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Constitutional court rules treaty override provision in line with the constitution
Legislature can introduce treaty override provisions that secure German taxation rights
In a decision dated 15 December 2015 (and published on 12 February 2016), Germany’s constitutional court confirmed that the legislature can enact tax treaty override provisions that aim to secure Germany’s taxation rights, despite treaty provisions to the contrary. The federal tax court (BFH) referred the case to the constitutional court in 2014.
Tax treaties in Germany are not “self-executing.” For a tax treaty to become applicable, it must be transposed into German domestic law, which requires the consent of both the upper and lower houses of parliament. Once transposed, a treaty will have equal status with “ordinary” domestic tax law; in other words, the treaty will not supersede ordinary domestic law, or vice versa. Because of this equality of status, the prevailing opinion has been that the German legislature has the power to subsequently enact rules that override the provisions in Germany’s existing tax treaties.
The BFH noted in its decision referring the case to the constitutional court that the interaction between tax treaty law and domestic tax law needs to be refined. According to the BFH, although a treaty and German domestic law rank equally, the negotiated provisions in a treaty limit the legislature’s latitude to introduce measures that deviate from the treaty.
The case involved a German resident individual who earned income from employment exercised in Germany and in Turkey. Based on the relevant provision in the Germany-Turkey tax treaty that was in effect at the time, Germany granted the individual an exemption from German tax for the employment income earned in Turkey (such income could be taken into account only for purposes of determining the applicable German tax rate). Section 50d (8) of the German income tax code (which still applies) includes an additional condition to qualify for an exemption from German tax under a treaty: the individual must produce evidence that the other state has waived its right to tax the income or that tax actually has been paid on the income in that other state. In the case before the Constitutional Court, the taxpayer did not provide such evidence and, therefore, the tax authorities treated the employment income earned in Turkey as being fully taxable in Germany despite the provisions in the Germany-Turkey tax treaty.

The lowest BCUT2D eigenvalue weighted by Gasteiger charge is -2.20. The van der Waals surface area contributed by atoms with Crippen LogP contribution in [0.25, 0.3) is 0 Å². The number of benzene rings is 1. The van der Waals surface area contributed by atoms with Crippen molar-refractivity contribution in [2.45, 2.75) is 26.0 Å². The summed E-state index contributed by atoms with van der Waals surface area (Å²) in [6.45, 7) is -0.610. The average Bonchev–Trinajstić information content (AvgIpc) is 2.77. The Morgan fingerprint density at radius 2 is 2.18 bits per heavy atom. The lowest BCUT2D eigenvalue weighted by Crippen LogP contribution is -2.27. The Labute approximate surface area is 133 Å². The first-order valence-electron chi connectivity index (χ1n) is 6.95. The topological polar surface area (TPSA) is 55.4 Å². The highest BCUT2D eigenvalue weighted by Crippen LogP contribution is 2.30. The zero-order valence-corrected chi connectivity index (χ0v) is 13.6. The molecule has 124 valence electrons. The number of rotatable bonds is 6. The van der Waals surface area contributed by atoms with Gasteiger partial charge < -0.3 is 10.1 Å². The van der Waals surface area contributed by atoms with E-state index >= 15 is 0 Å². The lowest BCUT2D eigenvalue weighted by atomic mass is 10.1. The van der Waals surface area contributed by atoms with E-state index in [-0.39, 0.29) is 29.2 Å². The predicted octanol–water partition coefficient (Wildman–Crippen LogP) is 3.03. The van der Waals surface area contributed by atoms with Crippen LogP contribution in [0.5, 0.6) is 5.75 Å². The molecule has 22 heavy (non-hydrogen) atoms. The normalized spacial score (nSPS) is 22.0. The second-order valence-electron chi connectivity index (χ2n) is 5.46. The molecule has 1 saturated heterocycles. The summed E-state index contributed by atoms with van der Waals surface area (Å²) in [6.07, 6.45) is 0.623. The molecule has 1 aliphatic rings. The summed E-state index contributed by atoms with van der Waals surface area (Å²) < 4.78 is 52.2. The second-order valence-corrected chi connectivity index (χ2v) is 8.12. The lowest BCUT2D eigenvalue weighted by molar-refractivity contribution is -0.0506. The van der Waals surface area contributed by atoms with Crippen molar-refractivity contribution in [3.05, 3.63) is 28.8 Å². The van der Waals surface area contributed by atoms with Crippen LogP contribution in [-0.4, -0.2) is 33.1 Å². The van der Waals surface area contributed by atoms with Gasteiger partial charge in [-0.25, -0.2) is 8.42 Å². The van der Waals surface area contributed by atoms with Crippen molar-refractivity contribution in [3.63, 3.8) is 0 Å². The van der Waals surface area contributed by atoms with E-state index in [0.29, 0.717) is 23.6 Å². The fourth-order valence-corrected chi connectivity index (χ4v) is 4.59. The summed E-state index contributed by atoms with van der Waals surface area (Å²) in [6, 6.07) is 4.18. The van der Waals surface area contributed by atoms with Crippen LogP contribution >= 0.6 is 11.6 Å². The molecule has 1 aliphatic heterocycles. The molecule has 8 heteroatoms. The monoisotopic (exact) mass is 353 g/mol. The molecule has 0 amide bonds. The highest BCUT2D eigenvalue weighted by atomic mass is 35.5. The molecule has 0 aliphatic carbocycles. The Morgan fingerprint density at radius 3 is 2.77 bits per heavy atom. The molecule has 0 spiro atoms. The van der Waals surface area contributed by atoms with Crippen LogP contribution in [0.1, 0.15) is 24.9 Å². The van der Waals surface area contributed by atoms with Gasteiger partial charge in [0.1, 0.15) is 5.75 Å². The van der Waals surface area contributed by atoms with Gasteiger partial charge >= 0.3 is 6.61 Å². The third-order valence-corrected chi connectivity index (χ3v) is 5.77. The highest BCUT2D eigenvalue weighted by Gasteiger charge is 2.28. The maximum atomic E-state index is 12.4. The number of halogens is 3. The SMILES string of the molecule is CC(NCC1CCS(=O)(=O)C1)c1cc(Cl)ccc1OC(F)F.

In its decision, the constitutional court makes a detailed analysis of the relationship between tax treaties and ordinary domestic law and concludes that tax treaties do not rank superior to ordinary domestic law. For ordinary domestic law, however, the “lex posterior derogat legi priori” principle (a later law repeals the former law) applies, which means that the legislator can unilaterally introduce rules that deviate from earlier provisions in a tax treaty.
It should be noted that one of the judges of the constitutional court disagreed with the other judges and published her dissenting opinion (although this opinion does not have any practical implications). According to the dissenting judge, the majority decision did not take into account that in today’s globalized world relationships between states have become increasingly important and, therefore, the importance of agreements based on international law has increased significantly. Consequently, it no longer should be possible for single states to simply rely on domestic law to change or deviate from binding international agreements. Deviating from the terms of an international agreement simply by enacting conflicting provisions under domestic law should be unconstitutional.
The constitutional court’s decision likely will impact several other similar pending cases in which the treaty-override provisions are at issue. The court is likely to reach the same conclusions in these cases.
The decision highlights the need to analyze both the provisions of an applicable treaty, as well as the domestic tax law of treaty partners.